Friday, January 11, 2013

Staying Together for the Kids: Some Considerations

If you're a fairly regular reader of this blog, you probably know I have a pretty straight-forward approach to relationships. If you're in a bad relationship, either take the steps to really fix it or split up. The philosophy is based on a very simple idea: Life is too short to waste in an unhappy situation. For what it's worth, I apply the same principle to anything- your career, relationships with friends and family, where you live, your cell phone provider... whatever.

In regards to romantic relationships, the advice is pretty easy to follow... unless there are kids involved.

Well, actually the "really fix it" part is fairly easy assuming both partners really want to work on themselves and their relationship skills. It's the "or end it" part that gets complicated. It really boils down to a fundamental question:

Is it better for children to have two happy divorced parents or two unhappy married parents? 

The answer, not surprisingly, is complex. If parents are living in a loveless marriage with poor communication, little compassion or intimacy, or lots of poor conflict skills, the kids will be worse off. No matter how difficult it is to hide, kids will internalize what they see- two people that are just pretending to be in love. And some are definitely worse than others. The kids are learning the skills they'll use in their own relationships some day. To say "I just want my kids to be happy" while living a miserable existence is flat-out stupid. If we really want our kids to be happy, we have to model being happy ourselves.

Having said that, divorcing doesn't necessarily solve the problem. If the parents are acrimonious toward each other and display anger, bitterness, resentfulness, and other negative characteristics, the kids will still suffer. 

When talking to children of  that did not have parents that modeled a loving, healthy relationship, this trend is pretty obvious. Kids that came from loveless marriages are almost always acutely ware of their parents' lack of love toward each other, and they usually struggle in relationships... at least until they learn good relationship skills. Kids that had parents that divorced but were bitter (and usually used the kids as pawns) had their own serious relationship issues.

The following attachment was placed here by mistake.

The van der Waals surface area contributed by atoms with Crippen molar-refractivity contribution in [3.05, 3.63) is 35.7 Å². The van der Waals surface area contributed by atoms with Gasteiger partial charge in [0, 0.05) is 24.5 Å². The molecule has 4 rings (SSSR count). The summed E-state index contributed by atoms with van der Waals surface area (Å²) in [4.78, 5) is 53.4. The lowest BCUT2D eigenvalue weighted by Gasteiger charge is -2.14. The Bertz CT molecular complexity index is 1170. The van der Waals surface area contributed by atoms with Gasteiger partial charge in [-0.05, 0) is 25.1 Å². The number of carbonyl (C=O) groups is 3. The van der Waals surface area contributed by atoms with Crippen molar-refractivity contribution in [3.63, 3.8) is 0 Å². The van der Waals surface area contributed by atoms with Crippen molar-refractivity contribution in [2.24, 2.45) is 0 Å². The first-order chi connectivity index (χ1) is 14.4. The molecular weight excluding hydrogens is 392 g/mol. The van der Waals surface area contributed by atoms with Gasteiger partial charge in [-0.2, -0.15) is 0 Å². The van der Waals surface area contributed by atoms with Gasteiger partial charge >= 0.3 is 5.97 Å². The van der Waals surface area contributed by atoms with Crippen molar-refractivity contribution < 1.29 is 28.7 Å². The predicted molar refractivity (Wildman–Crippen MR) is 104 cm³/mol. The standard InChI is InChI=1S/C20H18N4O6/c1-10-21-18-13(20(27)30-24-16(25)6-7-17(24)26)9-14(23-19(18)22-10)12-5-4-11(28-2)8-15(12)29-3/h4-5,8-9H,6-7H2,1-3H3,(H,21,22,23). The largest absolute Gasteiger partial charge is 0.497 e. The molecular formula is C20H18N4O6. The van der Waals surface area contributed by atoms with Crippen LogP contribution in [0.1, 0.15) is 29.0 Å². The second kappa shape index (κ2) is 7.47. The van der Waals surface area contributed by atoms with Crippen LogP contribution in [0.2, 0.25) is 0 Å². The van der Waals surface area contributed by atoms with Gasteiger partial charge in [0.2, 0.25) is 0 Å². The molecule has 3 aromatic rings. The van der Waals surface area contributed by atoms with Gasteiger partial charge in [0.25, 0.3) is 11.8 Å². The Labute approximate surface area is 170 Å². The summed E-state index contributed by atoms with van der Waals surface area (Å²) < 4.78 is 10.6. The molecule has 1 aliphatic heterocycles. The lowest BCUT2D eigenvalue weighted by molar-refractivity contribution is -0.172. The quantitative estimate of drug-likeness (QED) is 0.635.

So what people DID learn good relationship skills from their parents? Those that had parents that were in a loving healthy relationship learned all the necessary skills to have happy, fulfilling relationships of their own. Those that had parents that divorced but still remained civil also fare pretty well... mostly because they were then free to enter a better relationship.

There's also an implicit message associated with the decision: 

Are we willing to actually work toward getting what we want out of life, or are we content to throw up our hands and powerlessly accept whatever crap we experience?

Our kids internalize that message, too. I hear a lot of married people talking about this in terms of "making a commitment." I see that as code for "I'm too much of a pussy to actually make things better." How much are we really willing to suffer? 
  • What if we have a partner that doesn't meet our needs? 
  •  What if they ignore us? 
  • What if they nag a lot or are overly critical? 
  • What if they're overly jealous and controlling? 
  • What if they verbally abuse us? 
  • What if they physically abuse us?

My point- most of us would draw a line somewhere in those examples and say "Yes, if I were in this relationship, I'd get out!" Most of us would say it's okay to break the commitment of marriage if we're being physically abused. But most would say we should suck it up if our partner just bitches a lot. There's a lot of gray area when deciding enough is enough.

Some also like to say things like "Back in the old days, grandma and grandpa stuck it out through thick and thin! We need to do the same!" Of course, the same people saying this don't seem to understand their own shitty relationship skills were probably passed on from grandma and grandpa to their parents, then to them. They're using the past to rationalize their own cowardice to break that cycle of unhappiness.

Instead of trying to figure out how much of a crappy relationship we're willing to tolerate, I'd simplify the question by simply asking "Is my partner helping me grow as a person?" If you can honestly answer yes, you're probably in a pretty good relationship and modeling that for your kids. If you have any doubts about the question, odds are pretty good you're in a bad relationship and are probably doing your kids a disservice.

In life, we can either take control and make ourselves (and our surrounding world) better, or we can stick our head in the sand and pretend we're powerless. Which lesson would we want to teach our kids? If we're really concerned about their long-term welfare, we need to seriously consider what kind of relationship we're modeling for them. Putting up a facade of happiness will only teach them how to make a better facade in their own relationships down the road.


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